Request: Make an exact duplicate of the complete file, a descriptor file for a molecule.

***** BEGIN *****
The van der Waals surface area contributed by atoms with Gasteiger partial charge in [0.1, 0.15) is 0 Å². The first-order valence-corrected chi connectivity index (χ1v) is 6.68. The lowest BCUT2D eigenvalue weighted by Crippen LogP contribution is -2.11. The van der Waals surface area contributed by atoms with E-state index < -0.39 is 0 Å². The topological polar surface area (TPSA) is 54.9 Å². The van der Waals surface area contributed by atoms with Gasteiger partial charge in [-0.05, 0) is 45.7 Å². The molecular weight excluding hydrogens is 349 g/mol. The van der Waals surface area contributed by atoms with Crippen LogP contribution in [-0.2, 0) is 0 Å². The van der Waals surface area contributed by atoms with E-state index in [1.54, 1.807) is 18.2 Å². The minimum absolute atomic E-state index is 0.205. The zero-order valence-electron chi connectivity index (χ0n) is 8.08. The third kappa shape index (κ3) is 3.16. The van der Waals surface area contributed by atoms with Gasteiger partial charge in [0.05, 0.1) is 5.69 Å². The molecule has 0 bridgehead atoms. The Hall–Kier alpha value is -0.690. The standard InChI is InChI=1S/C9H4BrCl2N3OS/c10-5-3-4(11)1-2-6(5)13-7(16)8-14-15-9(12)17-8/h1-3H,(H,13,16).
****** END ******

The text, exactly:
The van der Waals surface area contributed by atoms with Gasteiger partial charge in [0.1, 0.15) is 0 Å². The first-order valence-corrected chi connectivity index (χ1v) is 6.68. The lowest BCUT2D eigenvalue weighted by Crippen LogP contribution is -2.11. The van der Waals surface area contributed by atoms with E-state index < -0.39 is 0 Å². The topological polar surface area (TPSA) is 54.9 Å². The van der Waals surface area contributed by atoms with Gasteiger partial charge in [-0.05, 0) is 45.7 Å². The molecular weight excluding hydrogens is 349 g/mol. The van der Waals surface area contributed by atoms with Crippen LogP contribution in [-0.2, 0) is 0 Å². The van der Waals surface area contributed by atoms with E-state index in [1.54, 1.807) is 18.2 Å². The minimum absolute atomic E-state index is 0.205. The zero-order valence-electron chi connectivity index (χ0n) is 8.08. The third kappa shape index (κ3) is 3.16. The van der Waals surface area contributed by atoms with Gasteiger partial charge in [0.05, 0.1) is 5.69 Å². The molecule has 0 bridgehead atoms. The Hall–Kier alpha value is -0.690. The standard InChI is InChI=1S/C9H4BrCl2N3OS/c10-5-3-4(11)1-2-6(5)13-7(16)8-14-15-9(12)17-8/h1-3H,(H,13,16).